COMMENTARYWilbert J. McKeachieUniversity of Michigan Like Patricia Cross, I've used Minute Papers for many years--ever since Wilson
first discovered their use by a Berkeley Physics Professor. But I usually allow
more than a minute for a Minute Paper and I plan to use these pages for two
Minute Papers stimulated primarily by the previous chapters by Cross and Keeton
as well as by Chickering. I will begin by a statement of one important thing I
learned from Cross and Keeton, and then comment on these points, adding two
questions that I hope we will continue to think about.The two main points I want to emphasize are not exactly new to me, but these
chapters expanded and clarified my thinking and also led to the questions I shall
raise as the second part of my Minute Papers.
FEEDBACK AND REFLECTION IN FACILITATING
|1. ||1. (From Cross) An assessment device, such as the Minute Paper, should be
educational for both students and teachers.|
|2. ||2. (From Keeton) If we are to facilitate life-long learning, we need to integrate
theory, practice, and assessment. This implies that we need to teach students to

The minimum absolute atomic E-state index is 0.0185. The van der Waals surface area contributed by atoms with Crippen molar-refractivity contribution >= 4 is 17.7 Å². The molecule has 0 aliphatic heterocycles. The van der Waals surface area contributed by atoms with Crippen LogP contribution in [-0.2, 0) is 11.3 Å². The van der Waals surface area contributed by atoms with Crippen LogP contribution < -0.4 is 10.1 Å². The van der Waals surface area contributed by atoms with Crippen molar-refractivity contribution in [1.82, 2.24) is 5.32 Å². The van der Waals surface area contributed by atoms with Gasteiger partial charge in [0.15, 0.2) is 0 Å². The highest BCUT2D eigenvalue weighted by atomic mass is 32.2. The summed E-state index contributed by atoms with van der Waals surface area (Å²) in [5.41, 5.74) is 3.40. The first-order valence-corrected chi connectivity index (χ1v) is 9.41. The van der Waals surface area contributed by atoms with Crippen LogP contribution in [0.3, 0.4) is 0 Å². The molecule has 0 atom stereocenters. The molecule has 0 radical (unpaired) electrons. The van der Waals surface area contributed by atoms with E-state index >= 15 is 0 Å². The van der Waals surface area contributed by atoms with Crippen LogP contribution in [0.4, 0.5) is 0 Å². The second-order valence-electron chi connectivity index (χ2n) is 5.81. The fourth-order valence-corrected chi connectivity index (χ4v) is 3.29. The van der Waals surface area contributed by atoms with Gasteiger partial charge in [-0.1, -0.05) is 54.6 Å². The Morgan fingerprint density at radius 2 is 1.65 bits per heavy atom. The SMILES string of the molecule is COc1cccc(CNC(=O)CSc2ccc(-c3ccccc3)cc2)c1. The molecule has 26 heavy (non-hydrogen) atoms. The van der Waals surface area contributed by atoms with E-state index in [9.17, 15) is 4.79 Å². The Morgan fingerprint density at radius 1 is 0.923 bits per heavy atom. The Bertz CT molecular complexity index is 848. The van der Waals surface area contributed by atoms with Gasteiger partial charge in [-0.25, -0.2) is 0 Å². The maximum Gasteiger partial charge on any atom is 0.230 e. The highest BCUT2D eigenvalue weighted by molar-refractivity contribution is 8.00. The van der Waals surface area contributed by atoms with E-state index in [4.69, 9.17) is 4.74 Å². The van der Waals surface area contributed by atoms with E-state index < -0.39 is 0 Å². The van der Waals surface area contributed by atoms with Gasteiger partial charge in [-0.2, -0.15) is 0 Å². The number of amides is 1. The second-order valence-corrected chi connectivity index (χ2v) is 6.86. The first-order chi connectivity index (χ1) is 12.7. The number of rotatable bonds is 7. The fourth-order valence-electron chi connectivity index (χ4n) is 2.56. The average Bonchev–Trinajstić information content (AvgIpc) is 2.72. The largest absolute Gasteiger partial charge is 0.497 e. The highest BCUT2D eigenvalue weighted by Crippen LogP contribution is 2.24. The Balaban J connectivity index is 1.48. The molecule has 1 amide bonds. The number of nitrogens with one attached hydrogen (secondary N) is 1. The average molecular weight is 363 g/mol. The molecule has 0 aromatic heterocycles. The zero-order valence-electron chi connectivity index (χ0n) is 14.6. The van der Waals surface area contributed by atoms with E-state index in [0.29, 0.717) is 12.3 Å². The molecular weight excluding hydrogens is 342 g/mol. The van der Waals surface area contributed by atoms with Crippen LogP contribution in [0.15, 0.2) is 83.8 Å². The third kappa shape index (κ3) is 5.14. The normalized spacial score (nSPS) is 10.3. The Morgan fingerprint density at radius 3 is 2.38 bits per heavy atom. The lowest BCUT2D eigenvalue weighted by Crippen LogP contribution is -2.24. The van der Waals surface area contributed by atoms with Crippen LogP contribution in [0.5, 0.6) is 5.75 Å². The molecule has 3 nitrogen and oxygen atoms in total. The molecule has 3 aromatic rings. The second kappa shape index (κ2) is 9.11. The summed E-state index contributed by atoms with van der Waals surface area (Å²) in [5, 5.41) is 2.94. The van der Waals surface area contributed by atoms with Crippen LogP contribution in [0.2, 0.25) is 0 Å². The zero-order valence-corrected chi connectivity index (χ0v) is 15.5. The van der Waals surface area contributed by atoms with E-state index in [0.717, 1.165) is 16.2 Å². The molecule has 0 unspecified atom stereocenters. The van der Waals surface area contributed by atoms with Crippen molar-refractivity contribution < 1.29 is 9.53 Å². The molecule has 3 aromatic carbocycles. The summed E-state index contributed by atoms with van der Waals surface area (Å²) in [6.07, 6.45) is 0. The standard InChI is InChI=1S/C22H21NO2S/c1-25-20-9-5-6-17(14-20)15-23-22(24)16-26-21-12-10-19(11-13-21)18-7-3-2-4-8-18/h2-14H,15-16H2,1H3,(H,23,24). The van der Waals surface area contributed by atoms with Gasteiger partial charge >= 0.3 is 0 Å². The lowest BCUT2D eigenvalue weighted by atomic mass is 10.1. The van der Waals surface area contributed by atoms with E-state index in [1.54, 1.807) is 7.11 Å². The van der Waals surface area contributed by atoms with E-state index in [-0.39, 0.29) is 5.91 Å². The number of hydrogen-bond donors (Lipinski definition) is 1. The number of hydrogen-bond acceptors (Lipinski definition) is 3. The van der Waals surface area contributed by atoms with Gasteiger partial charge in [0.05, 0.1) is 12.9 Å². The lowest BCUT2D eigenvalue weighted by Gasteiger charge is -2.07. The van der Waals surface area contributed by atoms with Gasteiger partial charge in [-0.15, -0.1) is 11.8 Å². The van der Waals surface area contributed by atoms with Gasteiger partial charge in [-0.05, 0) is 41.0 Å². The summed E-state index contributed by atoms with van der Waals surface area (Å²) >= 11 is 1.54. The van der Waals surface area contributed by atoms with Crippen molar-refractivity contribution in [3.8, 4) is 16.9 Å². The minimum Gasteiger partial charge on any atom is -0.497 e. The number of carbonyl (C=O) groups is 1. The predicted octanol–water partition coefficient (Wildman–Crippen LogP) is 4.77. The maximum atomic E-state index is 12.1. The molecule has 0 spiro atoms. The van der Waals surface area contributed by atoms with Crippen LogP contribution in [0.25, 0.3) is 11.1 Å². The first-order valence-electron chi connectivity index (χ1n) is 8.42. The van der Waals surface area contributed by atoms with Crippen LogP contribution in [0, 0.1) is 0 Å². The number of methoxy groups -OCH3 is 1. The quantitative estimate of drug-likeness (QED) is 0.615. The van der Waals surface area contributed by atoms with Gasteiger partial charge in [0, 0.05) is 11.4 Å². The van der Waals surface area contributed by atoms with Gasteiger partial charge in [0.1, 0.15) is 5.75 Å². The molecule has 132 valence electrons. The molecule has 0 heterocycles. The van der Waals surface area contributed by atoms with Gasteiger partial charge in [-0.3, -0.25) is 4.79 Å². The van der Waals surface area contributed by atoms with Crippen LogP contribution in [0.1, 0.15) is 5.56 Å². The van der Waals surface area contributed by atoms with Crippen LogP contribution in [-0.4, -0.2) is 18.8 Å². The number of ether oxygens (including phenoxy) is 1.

be aware of their own learning, to think about what an experience has taught
them, to think about how it can be transferred to other situations (theory), and
to assess not only what they have learned but also how they can build on that
learning. As Chickering said, it is this ability to build on prior learning that
should define success.|
Now let me expand a bit on these points. According to Cross, "Some students
just never stop to reflect, to put it all together, and draw some synthesis about what
Questia, a part of Gale, Cengage Learning. www.questia.com
Book title: Assessment in Higher Education:Issues of Access, Quality, Student Development, and Public Policy.
Contributors: Samuel J. Messick - Editor.
Publisher: Lawrence Erlbaum Associates.
Place of publication: Mahwah, NJ.
Publication year: 1999.
Page number: 57.
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